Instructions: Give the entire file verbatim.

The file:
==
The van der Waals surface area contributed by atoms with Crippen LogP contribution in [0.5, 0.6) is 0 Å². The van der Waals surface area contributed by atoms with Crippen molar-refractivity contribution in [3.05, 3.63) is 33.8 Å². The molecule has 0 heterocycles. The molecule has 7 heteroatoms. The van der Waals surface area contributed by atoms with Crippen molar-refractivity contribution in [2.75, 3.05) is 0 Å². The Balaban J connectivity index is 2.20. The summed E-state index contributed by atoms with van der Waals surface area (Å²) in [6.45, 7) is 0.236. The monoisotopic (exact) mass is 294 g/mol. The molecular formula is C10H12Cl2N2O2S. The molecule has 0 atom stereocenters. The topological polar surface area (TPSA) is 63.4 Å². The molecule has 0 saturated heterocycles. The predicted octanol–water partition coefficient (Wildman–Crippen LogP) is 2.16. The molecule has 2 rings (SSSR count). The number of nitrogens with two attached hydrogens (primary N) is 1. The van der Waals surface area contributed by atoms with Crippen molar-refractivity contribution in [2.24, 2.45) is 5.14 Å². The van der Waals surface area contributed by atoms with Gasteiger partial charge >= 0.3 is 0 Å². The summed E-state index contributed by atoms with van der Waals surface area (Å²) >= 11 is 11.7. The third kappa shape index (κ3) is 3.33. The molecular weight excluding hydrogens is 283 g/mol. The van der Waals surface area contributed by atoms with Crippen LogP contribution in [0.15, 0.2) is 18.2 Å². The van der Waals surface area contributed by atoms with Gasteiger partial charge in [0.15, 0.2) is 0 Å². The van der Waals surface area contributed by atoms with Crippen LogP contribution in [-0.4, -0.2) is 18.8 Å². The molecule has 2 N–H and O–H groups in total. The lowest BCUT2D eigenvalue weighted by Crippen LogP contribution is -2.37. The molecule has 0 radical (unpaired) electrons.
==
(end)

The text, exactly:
The van der Waals surface area contributed by atoms with Crippen LogP contribution in [0.5, 0.6) is 0 Å². The van der Waals surface area contributed by atoms with Crippen molar-refractivity contribution in [3.05, 3.63) is 33.8 Å². The molecule has 0 heterocycles. The molecule has 7 heteroatoms. The van der Waals surface area contributed by atoms with Crippen molar-refractivity contribution in [2.75, 3.05) is 0 Å². The Balaban J connectivity index is 2.20. The summed E-state index contributed by atoms with van der Waals surface area (Å²) in [6.45, 7) is 0.236. The monoisotopic (exact) mass is 294 g/mol. The molecular formula is C10H12Cl2N2O2S. The molecule has 0 atom stereocenters. The topological polar surface area (TPSA) is 63.4 Å². The molecule has 0 saturated heterocycles. The predicted octanol–water partition coefficient (Wildman–Crippen LogP) is 2.16. The molecule has 2 rings (SSSR count). The number of nitrogens with two attached hydrogens (primary N) is 1. The van der Waals surface area contributed by atoms with Crippen molar-refractivity contribution in [2.24, 2.45) is 5.14 Å². The van der Waals surface area contributed by atoms with Gasteiger partial charge >= 0.3 is 0 Å². The summed E-state index contributed by atoms with van der Waals surface area (Å²) >= 11 is 11.7. The third kappa shape index (κ3) is 3.33. The molecular weight excluding hydrogens is 283 g/mol. The van der Waals surface area contributed by atoms with Crippen LogP contribution in [0.15, 0.2) is 18.2 Å². The van der Waals surface area contributed by atoms with Gasteiger partial charge in [0.15, 0.2) is 0 Å². The van der Waals surface area contributed by atoms with Crippen LogP contribution in [-0.4, -0.2) is 18.8 Å². The molecule has 2 N–H and O–H groups in total. The lowest BCUT2D eigenvalue weighted by Crippen LogP contribution is -2.37. The molecule has 0 radical (unpaired) electrons.